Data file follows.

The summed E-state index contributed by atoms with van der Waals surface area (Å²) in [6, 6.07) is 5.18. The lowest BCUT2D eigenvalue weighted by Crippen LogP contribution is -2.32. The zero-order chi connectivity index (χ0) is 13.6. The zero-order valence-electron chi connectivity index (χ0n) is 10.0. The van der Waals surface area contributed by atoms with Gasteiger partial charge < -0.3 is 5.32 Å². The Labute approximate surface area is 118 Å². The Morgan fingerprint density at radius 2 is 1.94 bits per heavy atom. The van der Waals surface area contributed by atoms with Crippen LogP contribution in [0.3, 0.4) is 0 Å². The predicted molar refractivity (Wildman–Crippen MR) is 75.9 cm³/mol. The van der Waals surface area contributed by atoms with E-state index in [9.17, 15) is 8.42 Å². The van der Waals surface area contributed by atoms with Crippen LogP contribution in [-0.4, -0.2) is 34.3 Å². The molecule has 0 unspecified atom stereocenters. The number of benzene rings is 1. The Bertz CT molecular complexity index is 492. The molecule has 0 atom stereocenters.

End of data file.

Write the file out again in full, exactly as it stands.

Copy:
The summed E-state index contributed by atoms with van der Waals surface area (Å²) in [6, 6.07) is 5.18. The lowest BCUT2D eigenvalue weighted by Crippen LogP contribution is -2.32. The zero-order chi connectivity index (χ0) is 13.6. The zero-order valence-electron chi connectivity index (χ0n) is 10.0. The van der Waals surface area contributed by atoms with Gasteiger partial charge < -0.3 is 5.32 Å². The Labute approximate surface area is 118 Å². The Morgan fingerprint density at radius 2 is 1.94 bits per heavy atom. The van der Waals surface area contributed by atoms with Crippen LogP contribution in [0.3, 0.4) is 0 Å². The predicted molar refractivity (Wildman–Crippen MR) is 75.9 cm³/mol. The van der Waals surface area contributed by atoms with E-state index in [9.17, 15) is 8.42 Å². The van der Waals surface area contributed by atoms with Crippen LogP contribution in [-0.4, -0.2) is 34.3 Å². The molecule has 0 unspecified atom stereocenters. The number of benzene rings is 1. The Bertz CT molecular complexity index is 492. The molecule has 0 atom stereocenters.